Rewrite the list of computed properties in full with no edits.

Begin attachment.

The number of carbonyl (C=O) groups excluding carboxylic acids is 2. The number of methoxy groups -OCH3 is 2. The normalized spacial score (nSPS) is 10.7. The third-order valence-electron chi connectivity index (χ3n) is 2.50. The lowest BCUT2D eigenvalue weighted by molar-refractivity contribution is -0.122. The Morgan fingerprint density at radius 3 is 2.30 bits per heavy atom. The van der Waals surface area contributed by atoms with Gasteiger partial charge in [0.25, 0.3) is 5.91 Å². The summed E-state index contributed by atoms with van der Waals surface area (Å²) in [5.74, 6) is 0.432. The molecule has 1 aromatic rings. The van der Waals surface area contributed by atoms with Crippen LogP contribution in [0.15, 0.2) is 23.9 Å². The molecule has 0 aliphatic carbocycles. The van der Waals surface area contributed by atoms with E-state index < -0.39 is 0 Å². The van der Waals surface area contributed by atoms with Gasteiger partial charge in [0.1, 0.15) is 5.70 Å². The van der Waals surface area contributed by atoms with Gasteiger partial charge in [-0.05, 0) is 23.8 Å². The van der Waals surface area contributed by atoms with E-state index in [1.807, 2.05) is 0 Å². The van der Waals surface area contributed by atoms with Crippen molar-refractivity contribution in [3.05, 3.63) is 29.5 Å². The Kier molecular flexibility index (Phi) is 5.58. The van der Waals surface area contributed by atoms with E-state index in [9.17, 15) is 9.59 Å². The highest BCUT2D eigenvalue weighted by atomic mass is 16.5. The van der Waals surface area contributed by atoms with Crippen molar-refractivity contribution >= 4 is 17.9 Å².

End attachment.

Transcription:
The number of carbonyl (C=O) groups excluding carboxylic acids is 2. The number of methoxy groups -OCH3 is 2. The normalized spacial score (nSPS) is 10.7. The third-order valence-electron chi connectivity index (χ3n) is 2.50. The lowest BCUT2D eigenvalue weighted by molar-refractivity contribution is -0.122. The Morgan fingerprint density at radius 3 is 2.30 bits per heavy atom. The van der Waals surface area contributed by atoms with Gasteiger partial charge in [0.25, 0.3) is 5.91 Å². The summed E-state index contributed by atoms with van der Waals surface area (Å²) in [5.74, 6) is 0.432. The molecule has 1 aromatic rings. The van der Waals surface area contributed by atoms with Crippen LogP contribution in [0.15, 0.2) is 23.9 Å². The molecule has 0 aliphatic carbocycles. The van der Waals surface area contributed by atoms with E-state index < -0.39 is 0 Å². The van der Waals surface area contributed by atoms with Gasteiger partial charge in [0.1, 0.15) is 5.70 Å². The van der Waals surface area contributed by atoms with Gasteiger partial charge in [-0.05, 0) is 23.8 Å². The van der Waals surface area contributed by atoms with E-state index in [1.807, 2.05) is 0 Å². The van der Waals surface area contributed by atoms with Crippen molar-refractivity contribution in [3.05, 3.63) is 29.5 Å². The Kier molecular flexibility index (Phi) is 5.58. The van der Waals surface area contributed by atoms with E-state index in [9.17, 15) is 9.59 Å². The highest BCUT2D eigenvalue weighted by atomic mass is 16.5. The van der Waals surface area contributed by atoms with Crippen molar-refractivity contribution >= 4 is 17.9 Å².